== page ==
Submitted to: Meeting Abstract
Publication Type: Abstract Only
Publication Acceptance Date: 7/31/2000
Publication Date: 7/31/2000
Citation: Interpretive Summary:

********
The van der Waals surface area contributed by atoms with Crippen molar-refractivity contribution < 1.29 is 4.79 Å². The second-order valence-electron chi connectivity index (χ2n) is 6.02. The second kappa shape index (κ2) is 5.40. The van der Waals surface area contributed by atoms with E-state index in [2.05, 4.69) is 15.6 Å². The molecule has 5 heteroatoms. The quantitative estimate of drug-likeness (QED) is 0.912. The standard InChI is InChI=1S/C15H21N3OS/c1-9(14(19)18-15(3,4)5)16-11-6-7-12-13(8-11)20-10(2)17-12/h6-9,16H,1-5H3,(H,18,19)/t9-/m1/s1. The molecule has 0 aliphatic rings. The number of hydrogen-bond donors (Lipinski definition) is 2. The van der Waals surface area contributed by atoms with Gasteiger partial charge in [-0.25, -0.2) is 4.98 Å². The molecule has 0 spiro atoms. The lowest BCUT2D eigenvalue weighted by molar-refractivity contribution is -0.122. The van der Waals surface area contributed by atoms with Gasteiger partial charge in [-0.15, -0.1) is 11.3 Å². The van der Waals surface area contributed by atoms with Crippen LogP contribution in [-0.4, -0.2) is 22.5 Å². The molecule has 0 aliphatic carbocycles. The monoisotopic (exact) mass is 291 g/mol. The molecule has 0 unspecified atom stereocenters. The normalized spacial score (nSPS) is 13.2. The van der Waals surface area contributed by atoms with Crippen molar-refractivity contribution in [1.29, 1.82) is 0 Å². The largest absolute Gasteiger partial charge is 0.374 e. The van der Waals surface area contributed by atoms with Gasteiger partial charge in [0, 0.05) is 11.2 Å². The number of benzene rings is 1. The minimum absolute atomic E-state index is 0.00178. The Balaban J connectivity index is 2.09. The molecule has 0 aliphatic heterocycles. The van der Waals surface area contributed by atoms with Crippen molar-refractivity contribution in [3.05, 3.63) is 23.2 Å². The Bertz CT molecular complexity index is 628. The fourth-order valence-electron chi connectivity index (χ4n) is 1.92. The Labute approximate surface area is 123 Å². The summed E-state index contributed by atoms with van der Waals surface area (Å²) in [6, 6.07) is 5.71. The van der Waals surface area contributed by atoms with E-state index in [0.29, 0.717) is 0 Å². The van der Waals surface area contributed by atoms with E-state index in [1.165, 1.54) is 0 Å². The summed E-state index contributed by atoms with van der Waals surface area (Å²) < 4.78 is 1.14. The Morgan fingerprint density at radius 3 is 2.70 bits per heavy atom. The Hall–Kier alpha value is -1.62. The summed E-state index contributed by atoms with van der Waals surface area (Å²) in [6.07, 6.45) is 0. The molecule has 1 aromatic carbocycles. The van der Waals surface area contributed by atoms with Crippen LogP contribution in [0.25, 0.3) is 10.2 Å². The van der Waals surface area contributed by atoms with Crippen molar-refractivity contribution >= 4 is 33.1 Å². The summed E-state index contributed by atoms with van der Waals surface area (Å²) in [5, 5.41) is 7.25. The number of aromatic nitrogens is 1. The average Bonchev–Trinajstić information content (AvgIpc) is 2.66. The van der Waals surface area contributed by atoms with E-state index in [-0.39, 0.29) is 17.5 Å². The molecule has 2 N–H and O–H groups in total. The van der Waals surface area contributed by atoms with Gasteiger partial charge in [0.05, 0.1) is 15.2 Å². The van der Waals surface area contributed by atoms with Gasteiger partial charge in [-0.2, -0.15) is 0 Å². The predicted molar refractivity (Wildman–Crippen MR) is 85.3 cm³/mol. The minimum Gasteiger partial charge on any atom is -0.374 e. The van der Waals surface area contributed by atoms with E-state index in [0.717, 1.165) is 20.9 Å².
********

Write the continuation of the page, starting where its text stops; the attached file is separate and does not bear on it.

Technical Abstract: Particulate organic C may be an important intermediate stage of decomposition in organic matter between biologically active and chemically inert extremes that is indicative of medium-term changes in soil C sequestration. My objectives were to (1) determine the depth distribution of total and particulate organic C, (2) determine the effect of long-term pasture management on total and particulate organic C pools, and (3) evaluate particulate-to-total organic C and particulate organic C-to-N ratios to determine root-derived contributions to soil organic C. Both total and particulate organic C decreased with soil depth (e.g., particulate organic C was 30, 6, 3, and 1 g/kg at depths of 0-2.5, 2.5-7.5, 7.5-15, and 15-30 cm, respectively). Grazed pastures sequestered more soil organic C than hayed and unharvested pastures. Fertilization increased total and particulate organic C. An annual cropping system (i.e., low root accumulation) had significantly lower ratios of particulate-to-total organic C, especially with increasing soil depth, than a forested system (i.e., high root accumulation), suggesting that the particulate-to-total organic C ratio could reflect contributions of roots to soil C sequestration.